Published: December 17, 2002
NEW YORK CITY – In a crowded salesroom on December 3, Phillips, de Pury & Luxembourg conducted a sale of American art that fetched $11,587,421, with 87 percent sold. Included were some works from the Thyssen-Bornemisza Collection; that collection alone brought $8,707,402.
Francesca von Halsburg commented after the sale, “The proceeds from this auction will go to a Foundation for Contemporary Art that I have just founded for site-specific Twenty-First Century art. The foundation will be housed on an island near Dubrovnik and will exist to encourage emerging talent.”
Max Weber’s high-voltage Cubist masterpiece of New York from 1913 brought competition from no fewer than five bidders, who pushed the price to $1.7 million, establishing a new record for the artist.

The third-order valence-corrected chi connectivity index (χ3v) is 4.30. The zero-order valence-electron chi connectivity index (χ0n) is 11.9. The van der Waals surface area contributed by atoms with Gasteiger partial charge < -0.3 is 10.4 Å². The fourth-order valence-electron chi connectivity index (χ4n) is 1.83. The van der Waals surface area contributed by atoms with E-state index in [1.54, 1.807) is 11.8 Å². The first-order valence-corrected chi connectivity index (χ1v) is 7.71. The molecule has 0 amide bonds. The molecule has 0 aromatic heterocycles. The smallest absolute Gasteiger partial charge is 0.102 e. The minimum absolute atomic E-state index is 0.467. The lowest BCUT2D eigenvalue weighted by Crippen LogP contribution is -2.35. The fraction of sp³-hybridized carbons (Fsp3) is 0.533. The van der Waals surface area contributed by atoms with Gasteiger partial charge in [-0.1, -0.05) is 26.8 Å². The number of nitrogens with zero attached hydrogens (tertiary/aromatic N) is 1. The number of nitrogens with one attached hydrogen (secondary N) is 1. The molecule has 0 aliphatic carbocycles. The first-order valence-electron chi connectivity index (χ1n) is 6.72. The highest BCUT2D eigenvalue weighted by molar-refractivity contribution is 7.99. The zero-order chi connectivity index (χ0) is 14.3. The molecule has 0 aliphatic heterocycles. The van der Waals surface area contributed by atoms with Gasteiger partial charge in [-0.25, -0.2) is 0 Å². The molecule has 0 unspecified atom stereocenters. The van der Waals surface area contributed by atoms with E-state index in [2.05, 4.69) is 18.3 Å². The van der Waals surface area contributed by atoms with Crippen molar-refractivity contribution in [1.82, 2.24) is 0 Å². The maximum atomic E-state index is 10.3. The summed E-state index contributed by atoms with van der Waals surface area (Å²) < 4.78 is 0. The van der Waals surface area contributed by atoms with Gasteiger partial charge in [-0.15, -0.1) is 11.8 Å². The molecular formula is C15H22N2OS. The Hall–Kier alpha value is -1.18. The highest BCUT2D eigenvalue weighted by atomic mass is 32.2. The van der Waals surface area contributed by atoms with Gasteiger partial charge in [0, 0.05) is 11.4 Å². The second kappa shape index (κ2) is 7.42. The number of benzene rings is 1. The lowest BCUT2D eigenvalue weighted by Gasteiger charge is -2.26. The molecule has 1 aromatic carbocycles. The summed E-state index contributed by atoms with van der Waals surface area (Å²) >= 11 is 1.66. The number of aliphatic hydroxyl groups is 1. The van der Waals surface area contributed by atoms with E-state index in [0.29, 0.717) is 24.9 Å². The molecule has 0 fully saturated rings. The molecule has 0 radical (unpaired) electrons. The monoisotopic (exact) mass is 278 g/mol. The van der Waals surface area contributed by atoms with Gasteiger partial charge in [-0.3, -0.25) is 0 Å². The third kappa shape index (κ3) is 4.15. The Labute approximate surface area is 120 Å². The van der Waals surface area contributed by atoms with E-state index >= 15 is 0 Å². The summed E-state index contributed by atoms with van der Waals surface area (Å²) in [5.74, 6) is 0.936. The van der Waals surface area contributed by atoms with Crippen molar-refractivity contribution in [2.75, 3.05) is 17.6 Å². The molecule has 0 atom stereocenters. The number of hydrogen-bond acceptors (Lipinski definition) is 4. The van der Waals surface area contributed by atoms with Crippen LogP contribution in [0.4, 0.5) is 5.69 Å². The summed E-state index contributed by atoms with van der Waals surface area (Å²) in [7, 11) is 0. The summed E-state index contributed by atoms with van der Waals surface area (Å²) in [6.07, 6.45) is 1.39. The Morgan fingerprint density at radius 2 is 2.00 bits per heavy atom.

Thomas Moran’s “Badlands of the Dakota,” 1901, shot to $999,500 and a 1911 depiction of Native Americans in snowy mountain landscape by Henry F. Farny brought $898,500, well over its estimate of $500/700,000.
Charles Deas’ “Winnebago’s Playing Checkers” from 1842 brought $724,500, far surpassing the artist’s previous record of $310,500.
In all, 12 new records were established in the American art field.
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